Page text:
Publication: Monday, May 3, 2021 7:30 AM
With just one day when the men and women of Madrid are called to the polls on May 4, the winner of these early regional elections seems to be more than ever in the air.
The main parties that appear in these elections in the capital are the PSOE with Ángel Gabilondo, the PP of Isabel Díaz Ayuso, Ciudadanos led by Edmundo Bal, Más Madrid with Mónica García, Unidos Podemos with Pablo Iglesias and Vox with Rocío Monasterio. All will try to obtain a sufficient number of seats in the Madrid Assembly to form a government. We will therefore know this Tuesday, May 4 if the left bloc wins or, on the contrary, if the right parties do.
Tie between left and right?
If the forecasts of the latest polls coincide, the outcome of these elections would be closer than ever. However, whoever wins these elections, no political party should be trusted because electoral victory does not guarantee governing in the Community of Madrid, as it has already happened in 2019 with the PSOE.
On May 4, the sum of the right-wing bloc (PP, Vox and Ciudadanos) is estimated at 54% of the vote, while in the left-wing parties (PSOE, Más Madrid and Unidas Podemos) it would be slightly less than 45%. A very close result which predicts a practically double equality between the left and right parties.
According to the latest CEI polls, Isabel Díaz Ayuso’s Popular Party would win between 54 and 56 seats in the Madrid Assembly, a figure well above the 30 seats in the previous elections. The first barometer gave 39.2% of the vote to Díaz Ayuso against 36.7% he now predicts. However, the popular continue to need Vox’s support to revalidate Díaz Ayuso’s presidency.
For its part, Vox, the party led by Rocío Monasterio, would obtain between 11 and 13 seats, enough to reach this absolute majority with the PP set at 69 seats in Madrid. The Ciudadanos would not achieve representation by obtaining only 4.6% of the vote, at the threshold of 5% required to have seats.
In the left bloc, the CEI grants between 34 and 36 seats to the PSOE of Madrid, led by Ángel Gabilondo, obtaining a similar result in the last elections (37 seats). Plus Madrid would slightly exceed the seats won in the 2019 elections, dropping from 20 to 22 and 24 seats this time. The roster with Pablo Iglesias leading United We Can would add a minimum of 11 and a maximum of 13 seats.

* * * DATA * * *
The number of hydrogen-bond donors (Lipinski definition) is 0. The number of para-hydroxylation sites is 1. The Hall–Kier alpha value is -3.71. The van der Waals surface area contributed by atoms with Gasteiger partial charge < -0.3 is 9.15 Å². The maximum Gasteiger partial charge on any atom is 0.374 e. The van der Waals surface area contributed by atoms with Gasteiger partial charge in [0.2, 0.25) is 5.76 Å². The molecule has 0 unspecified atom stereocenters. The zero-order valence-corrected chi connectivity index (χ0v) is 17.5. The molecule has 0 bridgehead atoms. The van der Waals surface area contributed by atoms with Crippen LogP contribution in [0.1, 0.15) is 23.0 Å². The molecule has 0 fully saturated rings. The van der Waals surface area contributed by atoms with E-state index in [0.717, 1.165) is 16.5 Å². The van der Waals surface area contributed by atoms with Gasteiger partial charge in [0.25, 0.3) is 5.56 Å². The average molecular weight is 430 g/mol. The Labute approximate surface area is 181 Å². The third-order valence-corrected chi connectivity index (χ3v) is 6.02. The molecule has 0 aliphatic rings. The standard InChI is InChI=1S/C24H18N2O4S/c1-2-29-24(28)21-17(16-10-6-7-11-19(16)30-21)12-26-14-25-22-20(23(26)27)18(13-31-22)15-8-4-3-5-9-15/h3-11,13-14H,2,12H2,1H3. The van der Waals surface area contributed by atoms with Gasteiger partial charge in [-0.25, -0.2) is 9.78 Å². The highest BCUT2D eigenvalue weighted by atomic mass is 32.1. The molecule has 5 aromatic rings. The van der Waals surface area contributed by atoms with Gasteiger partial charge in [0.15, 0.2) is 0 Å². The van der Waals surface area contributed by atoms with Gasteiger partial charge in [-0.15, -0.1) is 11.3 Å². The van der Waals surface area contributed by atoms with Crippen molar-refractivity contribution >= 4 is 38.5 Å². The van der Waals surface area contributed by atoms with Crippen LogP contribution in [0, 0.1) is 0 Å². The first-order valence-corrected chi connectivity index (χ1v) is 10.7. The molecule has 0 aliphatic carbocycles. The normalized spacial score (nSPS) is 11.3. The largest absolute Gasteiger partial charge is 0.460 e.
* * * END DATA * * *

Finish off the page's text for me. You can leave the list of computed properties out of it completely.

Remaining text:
Therefore, the sum of the left bloc would be between 67 and 73 seats, compared to that of the right, which would be 65 and 69 seats. However, everything still remains to be decided and the undecided ones could decide on this equality, since according to the CEI they total 30%.
More seats for Díaz Ayuso and fewer for the left bloc
This result would not be exactly the same as that reported in the latest survey by the laSexta barometer. In this new study, published on the last day when the law authorizes the publication of this type of election poll, the People’s Party would win 63 seats (only 6 of the absolute majority), more than the 54 and 56 seats allocated by the CEI and the 59 of the previous laSexta barometer.
With this, the popular could once again rule in the Community of Madrid with the party led by Rocío Monasterio, Vox, which would obtain 12 deputies, bringing together a total of 75 seats. This new poll gives Isabel Díaz Ayuso even more favoritism, doubling the seats obtained in 2019, surpassing the 54 and 56 seats in the CIS, and being the preferred option of 43.4% of Madrid residents.
In this study, the left wing would not be able to secure enough seats to match the two right wing formations, as predicted by the latest CIS poll. According to the Barometer, between the PSOE, United We Can and More Madrid would add 61 seats, insufficient compared to the 75 of PP and Vox. The Socialists would lower the number of seats in this forecast, from the 34 and 36 that the CIS barometer attributes to them to the 33 seats in this new study. This places the formation led by Ángel Gabilondo within 5 seats of those obtained in the last elections.
What all the polls seem to agree on is the Ciudadanos debacle, led by Edmundo Bal in Madrid. The Orange party could not reach the 5% of the vote necessary to add a seat, so it would be excluded from any representation.